went out to campus yesterday to visit with the folks from the iu northwest community garden who were having an end of season soiree…had a fine lunch and good conversation ( elements of the original epicurean philosophy as opposed to the elitist cast the term has taken on ) and met the chief of the campus police to boot…had a short discussion with Rebecca and i will be taking some of the “berries” from the asparagus plants in the pgp to establish a bed of perennials in the iuncg sometime in the next week…it will take a few years of growth before we can harvest but if we do it correctly it will produce for decades… the eggplants continue to produce as do the tomatoes and green peppers…only a killing frost will stop them…after lunch i strolled over to the pgp and found more evidence of the tenacity of annuals…the northern tepehuan teosinte has developed five more flowers and will continue to try to seed until frost does them in too…the wheat grass from Kansas on campus is doing as well as the ones in my backyard which is a good sign…dr. dehaan said that if they had two or three weeks to s=establish themselves before the temperature dropped into the twenties on a regular basis there should be no need to mulch them…i still haven’t decided on what to do…perhaps half mulch half no mulch as insurance and control? autumn is moving in on the pgp quickly…a yam harvest and a mulching party yet to come ( as soon as the asparagus gives me the high sign )and i do believe I harvested the very last of the eastern gamagrass seeds as the chlorophyll is beginning to flee the leaves…the yam vines are dying back as well…almost time to sit back and contemplate the coming season…more as it comes up.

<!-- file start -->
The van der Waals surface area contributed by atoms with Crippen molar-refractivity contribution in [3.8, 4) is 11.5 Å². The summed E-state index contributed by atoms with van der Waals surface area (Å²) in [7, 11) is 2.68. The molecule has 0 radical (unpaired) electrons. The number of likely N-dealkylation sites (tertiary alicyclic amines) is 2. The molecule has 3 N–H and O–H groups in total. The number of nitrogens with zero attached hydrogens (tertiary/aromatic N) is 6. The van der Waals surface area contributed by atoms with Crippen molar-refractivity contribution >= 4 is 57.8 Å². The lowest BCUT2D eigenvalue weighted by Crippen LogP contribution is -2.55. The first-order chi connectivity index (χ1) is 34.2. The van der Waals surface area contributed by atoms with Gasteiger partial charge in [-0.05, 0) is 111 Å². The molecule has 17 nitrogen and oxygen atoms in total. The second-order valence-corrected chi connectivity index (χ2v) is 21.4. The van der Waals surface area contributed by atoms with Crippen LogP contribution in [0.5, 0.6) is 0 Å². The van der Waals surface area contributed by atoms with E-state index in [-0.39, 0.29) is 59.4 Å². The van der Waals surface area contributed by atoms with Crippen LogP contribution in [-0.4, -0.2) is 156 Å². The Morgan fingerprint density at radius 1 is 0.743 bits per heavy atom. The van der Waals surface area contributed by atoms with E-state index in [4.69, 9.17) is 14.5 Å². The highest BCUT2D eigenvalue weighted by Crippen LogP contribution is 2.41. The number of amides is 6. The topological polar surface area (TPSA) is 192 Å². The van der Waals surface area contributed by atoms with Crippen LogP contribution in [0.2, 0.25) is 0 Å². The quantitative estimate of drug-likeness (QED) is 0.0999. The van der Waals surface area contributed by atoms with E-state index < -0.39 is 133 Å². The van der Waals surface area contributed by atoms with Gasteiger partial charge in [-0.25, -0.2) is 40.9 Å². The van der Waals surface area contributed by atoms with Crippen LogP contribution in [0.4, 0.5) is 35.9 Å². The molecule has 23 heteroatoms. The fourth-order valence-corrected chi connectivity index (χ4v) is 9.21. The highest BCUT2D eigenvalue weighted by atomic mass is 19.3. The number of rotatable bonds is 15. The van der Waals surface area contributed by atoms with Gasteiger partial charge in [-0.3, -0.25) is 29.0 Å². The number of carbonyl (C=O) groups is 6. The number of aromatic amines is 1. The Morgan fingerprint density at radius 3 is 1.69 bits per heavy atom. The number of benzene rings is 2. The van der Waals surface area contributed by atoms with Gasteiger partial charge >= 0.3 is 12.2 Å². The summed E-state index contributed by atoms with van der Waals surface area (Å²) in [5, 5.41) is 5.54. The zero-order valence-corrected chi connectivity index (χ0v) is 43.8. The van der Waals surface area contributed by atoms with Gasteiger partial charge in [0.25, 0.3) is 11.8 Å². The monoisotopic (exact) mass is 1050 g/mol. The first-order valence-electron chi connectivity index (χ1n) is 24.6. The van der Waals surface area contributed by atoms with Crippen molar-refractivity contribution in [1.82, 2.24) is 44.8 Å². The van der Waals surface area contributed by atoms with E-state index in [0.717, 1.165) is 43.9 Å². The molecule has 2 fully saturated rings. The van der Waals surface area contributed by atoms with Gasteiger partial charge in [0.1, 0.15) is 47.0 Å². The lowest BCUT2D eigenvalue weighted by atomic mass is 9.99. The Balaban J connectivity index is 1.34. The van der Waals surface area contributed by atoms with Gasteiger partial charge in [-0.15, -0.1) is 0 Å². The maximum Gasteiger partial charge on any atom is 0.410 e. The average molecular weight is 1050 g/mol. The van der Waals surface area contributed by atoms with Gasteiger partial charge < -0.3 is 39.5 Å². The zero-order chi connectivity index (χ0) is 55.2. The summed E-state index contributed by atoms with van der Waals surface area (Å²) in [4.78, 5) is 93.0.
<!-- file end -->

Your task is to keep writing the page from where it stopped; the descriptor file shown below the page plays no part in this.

i live in a peculiar place…a nexus between agriculture and suburban sprawl…close enough to the lake to be part of the milwakee to detroit megapolis but far enough from the urban center that i can still find corn and soybeans growing unfettered within ten minutes of my current shelter…the field of soybeans and the cornfield i photographed all summer represent a part of the industrial agricultural system in this country, but the soybeans grew next to a strip mall parking lot and the cornfield is bordered on the north by a walmart and a hospital on the west…all dominated by a municipal water tower…the south and east of the field are bordered by paved roads with adequate street lighting and storm sewers and, until the recent ( and continuing…despite politically expediently cooked books ) economic slump , was doubtlessly intended to be part of the suburban sprawl…so the plant geneticists continue to develop crops that allow us to subsume agricultural land with the “growth” mechanism of suburban mortgages, one wonders how long that can go on…or if there is a natural limit to unnatural manipulation…there must have been an ecosystem here once…before it was overrun by dense yellow number two and zoysia grass…bits and pieces of it crop up in my garden and in my back yard…some by human intervention ( Jerusalem artichokes and ginseng )…others all on their own ( lamb’s quarters )…there’s a lot in my back yard that isn’t native ( apple trees, Chinese yams, whet, teosinte, maize. Garlic, etc.) but they seem to get along with the natives okay…does that represent an ecosystem or is it just more human intervention? i’m incline to think the latter because it probably wouldn’t be there without me…but does that make it unnatural? does using biological processes for my own ends fundamentally change those processes or am i just providing them space? how much a part of this am i ?